Paul Krugman's Depression Economics

Story Stream
recent articles

In the aftermath of World War II, General Lucius Clay, Governor of the U.S. military zone in Germany, mentioned to West German Finance Minister Ludwig Erhard that "My advisors tell me that you should not try to balance the budget, but should engage in deficit spending." Erhard's response was, "My advisors tell me the same thing, but we are not going to do it."

If ever a country could justify Keynesian deficit spending, it was West Germany after the war. Having seen its factories destroyed, its wealth plundered, and the death of millions of its youngest and able-bodied, West Germany's ill economic health made our struggles today seem positively pedestrian by comparison. But with no resources to expropriate from a private sector very much on its back, West Germany defied the Keynesian consensus, and moved in favor of real stimulus through tax cuts which stimulated the supply-side of its economy, along with a stable mark made that way through its peg to a dollar defined in terms of gold.

Within a few short years this formerly decimated country was the most prosperous in all of Europe. For those who think Marshall Plan spending authored its turnaround, they need only study Japan's rise from the same war's destruction, which occurred alongside tax cuts, a stable yen pegged to the dollar, and no Marshall Plan funds.

And while the U.S. economy didn't suffer nearly the battering from the 2nd World War that other countries did, many economists clamored for heavy post-war spending to keep things moving. Instead, federal spending declined from $84 billion in 1945 to $30 billion in 1946, but the economy did just fine, unemployment falling to 4.1%. Going back even further in time, the U.S. suffered a downturn in 1920-21 much greater than that which occurred in 1929, but thanks to spending cuts, light tax decreases and a stable dollar, the U.S. economy roared back to health not long after.

All of this takes on great relevance given New York Times columnist Paul Krugman's recent assertion that we may well be headed for a third Great Depression. To believe Krugman, deflationary monetary policy and "belt-tightening" among G20 governments speaks to "a failure of policy" that has us on a path toward economic decline.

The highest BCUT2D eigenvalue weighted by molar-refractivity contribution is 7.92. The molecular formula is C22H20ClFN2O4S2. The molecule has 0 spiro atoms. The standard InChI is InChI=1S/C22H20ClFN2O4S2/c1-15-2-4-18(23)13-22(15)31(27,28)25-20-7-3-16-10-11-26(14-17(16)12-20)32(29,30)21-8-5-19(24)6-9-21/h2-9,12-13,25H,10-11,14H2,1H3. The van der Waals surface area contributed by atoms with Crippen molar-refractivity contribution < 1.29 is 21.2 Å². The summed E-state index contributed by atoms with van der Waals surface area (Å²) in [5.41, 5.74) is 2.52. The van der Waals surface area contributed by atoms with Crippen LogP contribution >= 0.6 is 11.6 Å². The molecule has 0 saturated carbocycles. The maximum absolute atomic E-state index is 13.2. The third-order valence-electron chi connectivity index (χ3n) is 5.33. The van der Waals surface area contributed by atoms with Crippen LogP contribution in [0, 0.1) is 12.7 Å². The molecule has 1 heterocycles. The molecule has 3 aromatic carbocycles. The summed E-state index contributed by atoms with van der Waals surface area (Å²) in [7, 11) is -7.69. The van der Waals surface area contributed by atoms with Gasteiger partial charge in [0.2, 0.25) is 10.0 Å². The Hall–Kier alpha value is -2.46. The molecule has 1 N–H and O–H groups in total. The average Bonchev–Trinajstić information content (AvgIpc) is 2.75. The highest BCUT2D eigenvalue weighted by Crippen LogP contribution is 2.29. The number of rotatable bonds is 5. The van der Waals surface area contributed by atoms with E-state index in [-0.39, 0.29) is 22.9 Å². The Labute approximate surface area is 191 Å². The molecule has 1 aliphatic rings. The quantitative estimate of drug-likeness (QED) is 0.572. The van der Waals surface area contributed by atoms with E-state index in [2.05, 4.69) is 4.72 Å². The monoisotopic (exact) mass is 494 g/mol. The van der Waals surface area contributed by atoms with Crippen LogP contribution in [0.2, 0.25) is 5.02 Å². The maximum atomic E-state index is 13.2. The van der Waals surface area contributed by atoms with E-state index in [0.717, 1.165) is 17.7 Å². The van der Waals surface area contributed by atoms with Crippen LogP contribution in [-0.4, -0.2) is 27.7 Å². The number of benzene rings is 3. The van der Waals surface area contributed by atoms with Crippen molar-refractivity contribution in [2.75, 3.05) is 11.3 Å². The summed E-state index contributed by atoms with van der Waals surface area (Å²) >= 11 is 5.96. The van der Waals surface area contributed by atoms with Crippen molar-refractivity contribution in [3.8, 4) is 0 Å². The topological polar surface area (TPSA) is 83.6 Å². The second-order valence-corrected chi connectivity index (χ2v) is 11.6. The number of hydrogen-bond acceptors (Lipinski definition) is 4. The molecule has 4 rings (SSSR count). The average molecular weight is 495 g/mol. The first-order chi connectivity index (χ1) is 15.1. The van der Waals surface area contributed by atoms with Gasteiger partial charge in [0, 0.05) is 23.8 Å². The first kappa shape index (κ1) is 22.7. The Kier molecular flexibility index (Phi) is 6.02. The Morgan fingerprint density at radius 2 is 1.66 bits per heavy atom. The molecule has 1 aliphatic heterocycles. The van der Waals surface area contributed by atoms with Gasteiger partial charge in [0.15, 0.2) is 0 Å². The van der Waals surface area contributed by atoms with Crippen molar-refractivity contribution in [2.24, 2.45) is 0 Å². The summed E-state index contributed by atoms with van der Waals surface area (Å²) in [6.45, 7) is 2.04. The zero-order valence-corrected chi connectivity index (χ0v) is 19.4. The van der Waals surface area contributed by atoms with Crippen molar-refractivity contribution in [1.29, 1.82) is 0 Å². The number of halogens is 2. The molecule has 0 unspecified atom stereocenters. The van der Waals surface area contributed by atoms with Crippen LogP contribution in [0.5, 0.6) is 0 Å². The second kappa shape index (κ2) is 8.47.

Regarding his deflation suggestion, there he quite simply has things backwards. Deflation is always and everywhere a monetary phenomenon of overly strong currencies, and with every major global currency down versus gold and most other commodities, there's no deflation to speak of.

As for government spending, he's right that tapped out governments, perhaps chastened by the developments in Greece, are moving to reduce the very "government stimulus" that has done nothing to revive economies anywhere it's been tried. That stimulus has failed is quite logical considering we live in a world of limited capital. When governments seek a disproportionate share, there's less available for private-sector businesses to access in order to grow.

To put it very simply, government spending is a huge tax on true economic productivity, so contrary to Krugman's deeply held views, global economic revival will be at least partially authored by the spending cuts he decries, not the increases that he endorses. If government austerity were an economy killer as Krugman supposes, West Germany would never have recovered from World War II, and Japan wouldn't have either.

Considering growth more broadly, it must be remembered that "recessions" and "depressions" are false notions. Thanks to our ravenous desire for the better things in life, we only know how to be productive and grow. In short, there's no such thing as "economic" recessions or depressions. Instead, our productivity plummets when governments get in the way of our natural desire to produce. Recessions are always and everywhere authored by governments; they're never economic.